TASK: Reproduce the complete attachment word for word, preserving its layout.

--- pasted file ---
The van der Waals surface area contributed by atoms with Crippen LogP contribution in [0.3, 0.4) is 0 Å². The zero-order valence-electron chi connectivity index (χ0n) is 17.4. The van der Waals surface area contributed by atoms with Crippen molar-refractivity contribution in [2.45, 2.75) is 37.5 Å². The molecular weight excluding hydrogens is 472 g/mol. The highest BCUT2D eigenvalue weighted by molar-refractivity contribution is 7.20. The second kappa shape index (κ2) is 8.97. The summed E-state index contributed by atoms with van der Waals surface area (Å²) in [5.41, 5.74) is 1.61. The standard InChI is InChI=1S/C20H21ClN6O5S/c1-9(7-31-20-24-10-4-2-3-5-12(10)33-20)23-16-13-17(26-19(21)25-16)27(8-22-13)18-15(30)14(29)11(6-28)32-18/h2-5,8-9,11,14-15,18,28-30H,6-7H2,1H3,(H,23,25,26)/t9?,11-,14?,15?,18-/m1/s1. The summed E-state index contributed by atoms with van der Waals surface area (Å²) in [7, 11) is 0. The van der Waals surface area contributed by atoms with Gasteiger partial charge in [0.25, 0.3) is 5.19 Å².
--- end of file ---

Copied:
The van der Waals surface area contributed by atoms with Crippen LogP contribution in [0.3, 0.4) is 0 Å². The zero-order valence-electron chi connectivity index (χ0n) is 17.4. The van der Waals surface area contributed by atoms with Crippen molar-refractivity contribution in [2.45, 2.75) is 37.5 Å². The molecular weight excluding hydrogens is 472 g/mol. The highest BCUT2D eigenvalue weighted by molar-refractivity contribution is 7.20. The second kappa shape index (κ2) is 8.97. The summed E-state index contributed by atoms with van der Waals surface area (Å²) in [5.41, 5.74) is 1.61. The standard InChI is InChI=1S/C20H21ClN6O5S/c1-9(7-31-20-24-10-4-2-3-5-12(10)33-20)23-16-13-17(26-19(21)25-16)27(8-22-13)18-15(30)14(29)11(6-28)32-18/h2-5,8-9,11,14-15,18,28-30H,6-7H2,1H3,(H,23,25,26)/t9?,11-,14?,15?,18-/m1/s1. The summed E-state index contributed by atoms with van der Waals surface area (Å²) in [7, 11) is 0. The van der Waals surface area contributed by atoms with Gasteiger partial charge in [0.25, 0.3) is 5.19 Å².